- Opportunities in imperfect competition
- Price discrimination practices
- Key conditions
- Features of the implementation of discriminatory policy
- Interpersonal and personal sharing of the cost of demand
- Second type of discrimination
- Chart example
- Third degree discrimination
- Differentiation value
A monopoly enterprise can use its position to conduct a pricing policy that is convenient for itself. Such an opportunity appears only in conditions of imperfect competition. In the article, we will understand what kind of "convenient" pricing policy is and how it is applied.
Opportunities in imperfect competition
An enterprise becomes a monopolist if it is the only one in a given territory that produces a unique product that has no substitutes. Using its position in the market, such a company can conduct price discrimination. It is necessary to take into account one nuance. In this context, the term is used purely technically and is not meant to be negative. The concept of discriminatio in Latin means "difference".
Price discrimination practices
First, let's break down the concept. Price discrimination is the setting of different prices for different units of the same product for the same or different consumers.
Please note that the cost of goods does not reflect the difference in the cost of theirtransportation to the buyer or the provision of other services. Therefore, not always the same price indicates the absence of such a policy in the company. Accordingly, not in all cases, the difference in value directly indicates its presence. For example, the supply of the same goods to different regions, of different quality, in different seasons cannot be considered price discrimination. However, the reverse situation also occurs. Supplying consumers in different regions with the same product at the same price can be considered price discrimination.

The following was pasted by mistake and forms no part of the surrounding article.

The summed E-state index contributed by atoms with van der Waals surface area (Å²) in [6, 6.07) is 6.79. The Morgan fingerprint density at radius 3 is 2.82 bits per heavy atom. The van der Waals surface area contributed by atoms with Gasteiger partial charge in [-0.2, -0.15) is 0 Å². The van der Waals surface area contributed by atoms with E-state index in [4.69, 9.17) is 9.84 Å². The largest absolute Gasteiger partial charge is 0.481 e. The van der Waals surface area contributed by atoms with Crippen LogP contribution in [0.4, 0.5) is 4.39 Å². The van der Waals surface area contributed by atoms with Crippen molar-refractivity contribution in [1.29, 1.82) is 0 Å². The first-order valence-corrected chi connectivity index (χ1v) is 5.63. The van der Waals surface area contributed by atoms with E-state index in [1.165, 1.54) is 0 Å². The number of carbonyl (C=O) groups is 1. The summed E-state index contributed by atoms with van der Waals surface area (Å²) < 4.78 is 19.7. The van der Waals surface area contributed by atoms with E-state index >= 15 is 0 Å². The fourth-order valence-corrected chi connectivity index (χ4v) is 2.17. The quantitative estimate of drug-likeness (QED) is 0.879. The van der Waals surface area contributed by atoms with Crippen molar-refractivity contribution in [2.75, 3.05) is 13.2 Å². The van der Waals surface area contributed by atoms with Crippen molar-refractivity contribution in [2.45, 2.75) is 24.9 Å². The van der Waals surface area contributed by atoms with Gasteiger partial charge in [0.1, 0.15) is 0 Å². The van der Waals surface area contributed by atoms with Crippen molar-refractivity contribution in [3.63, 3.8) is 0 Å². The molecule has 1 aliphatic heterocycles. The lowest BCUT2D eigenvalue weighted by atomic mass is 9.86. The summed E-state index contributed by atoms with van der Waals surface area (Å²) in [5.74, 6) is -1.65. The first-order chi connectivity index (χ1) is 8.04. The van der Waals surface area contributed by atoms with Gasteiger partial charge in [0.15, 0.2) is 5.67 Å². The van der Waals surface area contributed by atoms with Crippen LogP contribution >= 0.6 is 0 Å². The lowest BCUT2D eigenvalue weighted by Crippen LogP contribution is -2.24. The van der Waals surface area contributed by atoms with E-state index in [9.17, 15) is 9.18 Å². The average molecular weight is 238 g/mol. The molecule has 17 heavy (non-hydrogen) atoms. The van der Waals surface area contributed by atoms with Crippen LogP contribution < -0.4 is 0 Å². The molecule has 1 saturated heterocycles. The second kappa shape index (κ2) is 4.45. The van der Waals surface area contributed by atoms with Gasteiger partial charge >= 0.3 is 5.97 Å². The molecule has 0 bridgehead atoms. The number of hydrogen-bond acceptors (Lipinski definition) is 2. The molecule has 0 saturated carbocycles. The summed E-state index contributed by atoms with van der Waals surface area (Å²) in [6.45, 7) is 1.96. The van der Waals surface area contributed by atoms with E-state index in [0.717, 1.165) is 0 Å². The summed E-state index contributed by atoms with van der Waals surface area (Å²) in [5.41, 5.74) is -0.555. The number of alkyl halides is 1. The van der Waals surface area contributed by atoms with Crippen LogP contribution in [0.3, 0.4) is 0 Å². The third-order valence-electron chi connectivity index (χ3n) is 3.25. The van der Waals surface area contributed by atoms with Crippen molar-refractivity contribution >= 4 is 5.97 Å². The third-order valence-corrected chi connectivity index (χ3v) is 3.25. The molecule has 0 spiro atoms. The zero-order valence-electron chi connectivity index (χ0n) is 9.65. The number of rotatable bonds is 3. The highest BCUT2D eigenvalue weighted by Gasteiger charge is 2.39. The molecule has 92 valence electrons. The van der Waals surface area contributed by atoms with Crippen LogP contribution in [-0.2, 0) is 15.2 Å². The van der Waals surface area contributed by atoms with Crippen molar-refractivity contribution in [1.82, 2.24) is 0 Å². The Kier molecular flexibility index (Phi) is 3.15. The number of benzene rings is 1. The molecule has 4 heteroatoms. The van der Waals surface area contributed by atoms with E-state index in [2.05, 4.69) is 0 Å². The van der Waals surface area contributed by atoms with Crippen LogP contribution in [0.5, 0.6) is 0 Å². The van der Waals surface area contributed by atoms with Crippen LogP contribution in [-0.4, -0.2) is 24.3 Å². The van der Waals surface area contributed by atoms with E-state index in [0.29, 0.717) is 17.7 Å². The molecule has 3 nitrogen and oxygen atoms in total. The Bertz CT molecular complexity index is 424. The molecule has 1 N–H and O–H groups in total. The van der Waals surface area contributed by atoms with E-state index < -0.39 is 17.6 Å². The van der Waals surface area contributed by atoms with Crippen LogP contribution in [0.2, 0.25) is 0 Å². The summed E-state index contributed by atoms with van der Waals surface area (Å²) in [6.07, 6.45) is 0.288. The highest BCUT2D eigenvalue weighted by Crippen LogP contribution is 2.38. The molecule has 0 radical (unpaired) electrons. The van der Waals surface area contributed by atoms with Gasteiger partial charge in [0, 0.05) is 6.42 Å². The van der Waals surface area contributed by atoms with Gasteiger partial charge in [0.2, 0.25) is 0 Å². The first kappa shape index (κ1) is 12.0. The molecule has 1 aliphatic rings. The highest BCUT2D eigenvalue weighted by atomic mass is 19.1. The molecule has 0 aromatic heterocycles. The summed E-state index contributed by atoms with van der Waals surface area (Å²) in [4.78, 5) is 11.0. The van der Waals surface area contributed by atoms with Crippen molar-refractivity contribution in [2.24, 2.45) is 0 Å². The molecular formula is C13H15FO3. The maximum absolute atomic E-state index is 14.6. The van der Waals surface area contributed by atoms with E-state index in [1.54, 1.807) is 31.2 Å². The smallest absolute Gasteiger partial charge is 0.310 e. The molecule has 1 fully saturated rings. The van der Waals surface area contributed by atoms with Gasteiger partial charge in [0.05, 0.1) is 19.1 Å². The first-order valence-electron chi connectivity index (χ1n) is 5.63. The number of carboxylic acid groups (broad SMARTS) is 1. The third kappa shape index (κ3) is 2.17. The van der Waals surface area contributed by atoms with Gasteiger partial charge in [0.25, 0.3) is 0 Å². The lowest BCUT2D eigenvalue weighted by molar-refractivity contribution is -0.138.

Price discrimination is possible in the presence of the following factors:
- elasticity of demand for products in terms of cost for different consumers is significantly different;
- customers can be easily identified;
- No further resale of products.
As practice shows, more favorable conditions for the implementation of discriminatory pricing policy are created in the markets of services or goods. In this case, one important condition must be met. Markets should be far apart or separated by tariff barriers.
Features of the implementation of discriminatory policy
In order for a monopoly enterprise to be able to carry out price discrimination, certain conditions must be created in the market. Specifically:
- Consumers should be divided into groups. Buyers whose demand is inelastic will buy products at a high cost, and those whose demandwhich is flexible - by low.
- Goods should not be resold by buyers or sellers of one market to consumers or sellers of another. The fact is that the free movement of goods from cheap to expensive segments leads to cost equalization. When establishing a single price for products, discrimination becomes impossible.
- Buyers (for a monopoly) or sellers (for a monopoly) must be identifiable (the same). Otherwise, it will be impossible to split the market.
Price discrimination can be carried out on the basis of market differentiation by industry, ownership forms of manufacturing enterprises or consumers. The division is also carried out depending on what the acquired good is - a means of consumption or production.
The term "price discrimination" was introduced into economics by the English economist A. Pigou. However, the phenomenon itself was already known before. Pigou proposed to divide price discrimination into types or degrees. There are three of them in total. Consider separately.
Interpersonal and personal sharing of the cost of demand
With this differentiation, discrimination of the 1st degree occurs. It is observed in those cases when for each unit of a particular good a price equal to the cost of demand is determined. Accordingly, the sale of products for all purchasers is carried out at different prices. This kind of differentiation is called perfect price discrimination.